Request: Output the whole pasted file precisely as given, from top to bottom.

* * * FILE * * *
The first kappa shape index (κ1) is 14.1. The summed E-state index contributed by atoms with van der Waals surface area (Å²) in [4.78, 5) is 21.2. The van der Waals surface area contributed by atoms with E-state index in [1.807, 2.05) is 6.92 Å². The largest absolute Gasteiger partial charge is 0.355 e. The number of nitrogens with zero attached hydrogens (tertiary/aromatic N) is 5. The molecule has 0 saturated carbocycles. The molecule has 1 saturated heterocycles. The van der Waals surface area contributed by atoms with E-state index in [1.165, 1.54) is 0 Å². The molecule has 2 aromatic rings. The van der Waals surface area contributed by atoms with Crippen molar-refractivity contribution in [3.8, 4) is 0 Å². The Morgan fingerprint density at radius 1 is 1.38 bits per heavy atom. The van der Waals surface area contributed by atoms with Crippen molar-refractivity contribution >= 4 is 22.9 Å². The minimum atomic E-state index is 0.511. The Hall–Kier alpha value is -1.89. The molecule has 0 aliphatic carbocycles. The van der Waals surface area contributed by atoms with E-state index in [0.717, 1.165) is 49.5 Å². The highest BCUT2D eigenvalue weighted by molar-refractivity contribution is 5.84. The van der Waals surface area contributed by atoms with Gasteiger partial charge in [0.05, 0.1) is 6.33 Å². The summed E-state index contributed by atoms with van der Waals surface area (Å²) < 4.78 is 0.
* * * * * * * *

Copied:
The first kappa shape index (κ1) is 14.1. The summed E-state index contributed by atoms with van der Waals surface area (Å²) in [4.78, 5) is 21.2. The van der Waals surface area contributed by atoms with E-state index in [1.807, 2.05) is 6.92 Å². The largest absolute Gasteiger partial charge is 0.355 e. The number of nitrogens with zero attached hydrogens (tertiary/aromatic N) is 5. The molecule has 0 saturated carbocycles. The molecule has 1 saturated heterocycles. The van der Waals surface area contributed by atoms with E-state index in [1.165, 1.54) is 0 Å². The molecule has 2 aromatic rings. The van der Waals surface area contributed by atoms with Crippen molar-refractivity contribution in [3.8, 4) is 0 Å². The Morgan fingerprint density at radius 1 is 1.38 bits per heavy atom. The van der Waals surface area contributed by atoms with Crippen molar-refractivity contribution >= 4 is 22.9 Å². The minimum atomic E-state index is 0.511. The Hall–Kier alpha value is -1.89. The molecule has 0 aliphatic carbocycles. The van der Waals surface area contributed by atoms with E-state index in [0.717, 1.165) is 49.5 Å². The highest BCUT2D eigenvalue weighted by molar-refractivity contribution is 5.84. The van der Waals surface area contributed by atoms with Gasteiger partial charge in [0.05, 0.1) is 6.33 Å². The summed E-state index contributed by atoms with van der Waals surface area (Å²) < 4.78 is 0.